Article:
Increasing numbers of people feel misled, disillusioned, or apathetic about politics. Others argue that faith and politics should not mix, which leaves us questioning what our position on voting and public life should be.
But faith can’t just be a private endeavour; Jesus urged His disciples to “let [their] light shine before others, that they may see your good deeds and glorify your Father in heaven”. And it’s hard to argue that good deeds can’t be done in politics.
Despite this, the record of Christian engagement in public and political life is not an unblemished one. But just like my all-too- often messy kitchen, if I just stand outside complaining about it, it will never get clean – I have to roll up my sleeves and get stuck in. After all, Jesus’ brother James wrote that “faith by itself, if it is not accompanied by action, is dead”. So what on earth are we to do?
Here are three things I’d start with.
My Grandfather has been sending me newspaper cuttings since I was a teenager as a way of encouraging me to take an active interest in the world around me, and refuse ambivalence or apathy. A couple of weeks’ ago, I asked him why he votes in elections. He used one word: freedom. He explained that he believes that he has been set free through Jesus and called to use his freedom to serve others (Galatians 5). He pointed out that hundreds of thousands of people in the world still don’t have the right to vote, so he sees it as a privilege not to be taken for granted.
Furthermore, by voting we publicly recognise that we submit to the authority of the political system in our nation as established by God (Romans 13:1-17). Voting also has biblical precedence; Acts 14:23 describes how the early Church elected elders by voting. Plus, it’s one way that we can obey God’s command to seek the good of those around us and our nation as a whole (Jeremiah 29:5-6).
Yet, voting is the very least we can do – we can seek God’s reign on earth every day, not just one day every five years.
One way of doing this is to pray for our leaders on a regular basis. Paul encouraged Timothy “that petitions, prayers, intercession and thanksgiving be made for all people – for kings and all those in authority, that we may live peaceful and quiet lives in all godliness and holiness” (1 Timothy 2:1-2).
The Bible is full of accounts of “those in authority”; from Kings, to Judges, to religious leaders. The accompanying stories describe the reasons why they all needed prayerful support from those around them. Being a leader in any context is hard work.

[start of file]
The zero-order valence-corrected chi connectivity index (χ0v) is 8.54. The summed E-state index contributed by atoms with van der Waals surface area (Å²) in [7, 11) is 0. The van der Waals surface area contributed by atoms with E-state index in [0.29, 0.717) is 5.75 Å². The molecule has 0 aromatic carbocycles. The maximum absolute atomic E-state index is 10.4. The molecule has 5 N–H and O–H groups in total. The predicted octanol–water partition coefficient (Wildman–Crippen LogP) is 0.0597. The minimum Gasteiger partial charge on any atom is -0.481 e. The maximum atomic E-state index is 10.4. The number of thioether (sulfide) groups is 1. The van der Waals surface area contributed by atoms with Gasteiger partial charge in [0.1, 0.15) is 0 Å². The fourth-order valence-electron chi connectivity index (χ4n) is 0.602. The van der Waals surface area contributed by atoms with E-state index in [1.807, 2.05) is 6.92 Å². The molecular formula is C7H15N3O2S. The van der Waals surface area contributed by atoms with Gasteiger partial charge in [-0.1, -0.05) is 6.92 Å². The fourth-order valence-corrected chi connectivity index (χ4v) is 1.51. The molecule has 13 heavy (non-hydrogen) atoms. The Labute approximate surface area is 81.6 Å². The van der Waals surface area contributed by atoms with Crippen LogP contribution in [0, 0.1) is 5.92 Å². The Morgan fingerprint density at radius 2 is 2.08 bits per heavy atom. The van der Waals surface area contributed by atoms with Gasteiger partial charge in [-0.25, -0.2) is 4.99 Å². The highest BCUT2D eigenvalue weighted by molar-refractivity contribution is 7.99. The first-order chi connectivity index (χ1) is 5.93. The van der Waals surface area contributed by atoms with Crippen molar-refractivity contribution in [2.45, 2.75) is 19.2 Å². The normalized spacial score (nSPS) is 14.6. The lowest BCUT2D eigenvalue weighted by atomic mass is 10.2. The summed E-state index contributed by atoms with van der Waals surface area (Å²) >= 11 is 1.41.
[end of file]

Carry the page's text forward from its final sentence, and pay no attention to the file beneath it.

So how should we pray for our leaders? Whether or not they are Christians, we should pray that God will guide them as they guide us, and pray for wisdom, discernment and protection. Plus, we should extend the notion of “those in authority” beyond politics to other leaders in the Church, voluntary sector, public service, and business. There are an overwhelming number of leaders in society, so choose two or three individuals or groups to pray for, and uphold them regularly.
3. Make your voice heard
Thirdly and finally, if you want to go one step further and become an influencer yourself, you can make your voice heard on the issues that matter to God and to you. Patrick Regan, founder and CEO of youth work charity XLP argues that social transformation is possible because God is working restoration and redemption in communities. But it also requires us to put our feet on the ground.
Proverbs exhorts us to give voice to the voiceless, Paul implores to help those in need (Ephesians 4:28), and to act because of the hope that we have in Jesus (Romans 8:18-30).
So how can you be a voice for the voiceless?
1. Build relationships with local politicians; write to them about causes that matter to you and invite them to speak or debate at events. You don’t need to be an expert, you just need to care.
2. Sign petitions on those causes.
3. Get your feet on the ground, get local and start working for transformation by volunteering for a local charity or your church. Whatever you decide to do with your vote, prayers and time; God has given us a world to engage with so that we might become servants of society who reflect God’s grace and mercy.
For more information and resources, visit the websites below or talk to your church/charity about engaging in public life: http://www.christiansinpolitics.org.uk/ and http://www.theosthinktank.co.uk/.
Lucy lives in North London, goes to St Luke’s in Kentish Town, and works as a Civil Servant in central government. When she isn’t working, Lucy can be found running on Hampstead Heath, escaping to Norfolk to visit her family, helping to organise a big summer Christian youth festival, and practicing making a wedding cake for one of her housemates!